Smarter Patient Forms

Mitch Collier

The clipboard and forms have historically been a standard part of most patient office visits.  As a patient, you are expected to provide all the medical history you can recall while sitting in the doctor’s office.  Patients with a long medical history may have difficulty remembering all their details.  It is very easy to forget to write down important item such as a medication or allergy which could have drastic consequences.

Clinics with patient portals now give patients the option to complete these forms online, before their appointment.  While this is more convenient, many of these online forms are simply digital versions of the paper forms in the physician’s office.  Patients are still expected to type in all of the information.  The forms are also typically a one-way submission.  Any questions or follow up are handled in person at the clinic.

The objective of patient portals is to optimize the interaction between the patient and the physician.  To reach its full potential, a portal should leverage all the data sources available and guide the patient through the experience.  The portal should leverage data within the EMR wherever possible to reduce the amount of data entry by the patient.  Embedding items such as medication lists and allergies directly into an online form greatly enhances the value to both the patient and provider.  Rather than having to remember all these details and enter a comprehensive itemized list, the patient is able to confirm if the data is correct or submit any additions or corrections.  This also allows the provider to confirm if the data within the EMR is accurate and current.  Inclusion of this data not only improves the patient experience, but reduces the risk of missing or incorrect health information critical to the physician.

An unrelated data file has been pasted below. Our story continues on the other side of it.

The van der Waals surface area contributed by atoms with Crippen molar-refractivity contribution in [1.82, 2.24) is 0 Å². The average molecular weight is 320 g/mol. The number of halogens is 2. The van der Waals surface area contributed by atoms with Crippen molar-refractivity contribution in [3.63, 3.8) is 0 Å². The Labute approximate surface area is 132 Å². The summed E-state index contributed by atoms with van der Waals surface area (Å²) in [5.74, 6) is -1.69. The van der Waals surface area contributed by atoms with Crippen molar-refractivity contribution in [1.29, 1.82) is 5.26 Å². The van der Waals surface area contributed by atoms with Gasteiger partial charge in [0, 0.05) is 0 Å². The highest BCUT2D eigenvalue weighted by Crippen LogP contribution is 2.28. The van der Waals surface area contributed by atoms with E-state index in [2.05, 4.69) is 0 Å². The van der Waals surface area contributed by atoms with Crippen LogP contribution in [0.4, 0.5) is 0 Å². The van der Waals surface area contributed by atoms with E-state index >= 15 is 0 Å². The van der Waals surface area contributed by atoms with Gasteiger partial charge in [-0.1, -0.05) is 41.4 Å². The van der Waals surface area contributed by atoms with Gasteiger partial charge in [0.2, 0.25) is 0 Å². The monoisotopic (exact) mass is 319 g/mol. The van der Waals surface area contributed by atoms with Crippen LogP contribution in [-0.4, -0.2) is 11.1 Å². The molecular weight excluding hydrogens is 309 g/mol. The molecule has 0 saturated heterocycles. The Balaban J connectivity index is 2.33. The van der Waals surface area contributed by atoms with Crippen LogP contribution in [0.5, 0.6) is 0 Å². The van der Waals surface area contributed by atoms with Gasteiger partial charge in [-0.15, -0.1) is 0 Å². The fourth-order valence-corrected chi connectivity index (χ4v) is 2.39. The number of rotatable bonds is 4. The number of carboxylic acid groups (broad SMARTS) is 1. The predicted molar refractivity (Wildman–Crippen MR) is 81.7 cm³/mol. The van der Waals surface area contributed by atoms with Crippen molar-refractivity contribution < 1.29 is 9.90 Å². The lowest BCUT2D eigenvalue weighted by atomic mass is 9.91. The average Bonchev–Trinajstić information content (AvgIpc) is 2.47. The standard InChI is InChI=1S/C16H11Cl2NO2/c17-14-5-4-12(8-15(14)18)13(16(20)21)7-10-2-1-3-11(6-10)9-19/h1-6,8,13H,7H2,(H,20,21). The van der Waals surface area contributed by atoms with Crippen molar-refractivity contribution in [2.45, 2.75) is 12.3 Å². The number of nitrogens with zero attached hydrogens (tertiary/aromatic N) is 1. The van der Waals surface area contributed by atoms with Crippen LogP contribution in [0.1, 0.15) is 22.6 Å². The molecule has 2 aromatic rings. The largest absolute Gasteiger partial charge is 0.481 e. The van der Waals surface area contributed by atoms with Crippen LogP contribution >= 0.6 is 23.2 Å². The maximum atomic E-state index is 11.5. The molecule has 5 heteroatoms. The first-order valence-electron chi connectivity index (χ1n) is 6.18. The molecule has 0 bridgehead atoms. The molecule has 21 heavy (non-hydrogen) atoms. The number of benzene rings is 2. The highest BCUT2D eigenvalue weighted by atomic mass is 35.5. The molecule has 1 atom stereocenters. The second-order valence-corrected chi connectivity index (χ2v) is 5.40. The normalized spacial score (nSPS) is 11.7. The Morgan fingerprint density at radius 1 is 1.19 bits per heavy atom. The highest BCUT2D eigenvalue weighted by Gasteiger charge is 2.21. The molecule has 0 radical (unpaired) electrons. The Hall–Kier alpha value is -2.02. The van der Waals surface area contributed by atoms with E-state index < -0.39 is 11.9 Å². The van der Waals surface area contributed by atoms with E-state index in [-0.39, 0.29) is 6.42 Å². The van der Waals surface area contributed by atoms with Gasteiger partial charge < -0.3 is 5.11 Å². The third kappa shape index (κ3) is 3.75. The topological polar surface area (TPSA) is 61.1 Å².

Another area of improvement for online eforms is to use branching logic based on the patient’s responses.   If a patient answers that he or she is not a smoker then he or she shouldn’t be asked how many years he or she smoked.  This is applicable to many gender and age-specific questions.  This is standard functionality in online portals for many industries, yet patient portals often force the patient to answer a boilerplate questionnaire.  Wherever possible, portals should look to reduce the data entry burden on the patient by eliminating questions the patient has already answered.

Providing “smarter” eforms to patients greatly enhances the online experience.  Leveraging data within the EMR and utilizing the patient’s responses reduces the amount of data entry and reduces the risk of incomplete or missing data.  Patient portals should leverage the full power of customer EMRs to streamline communication between patients and providers.

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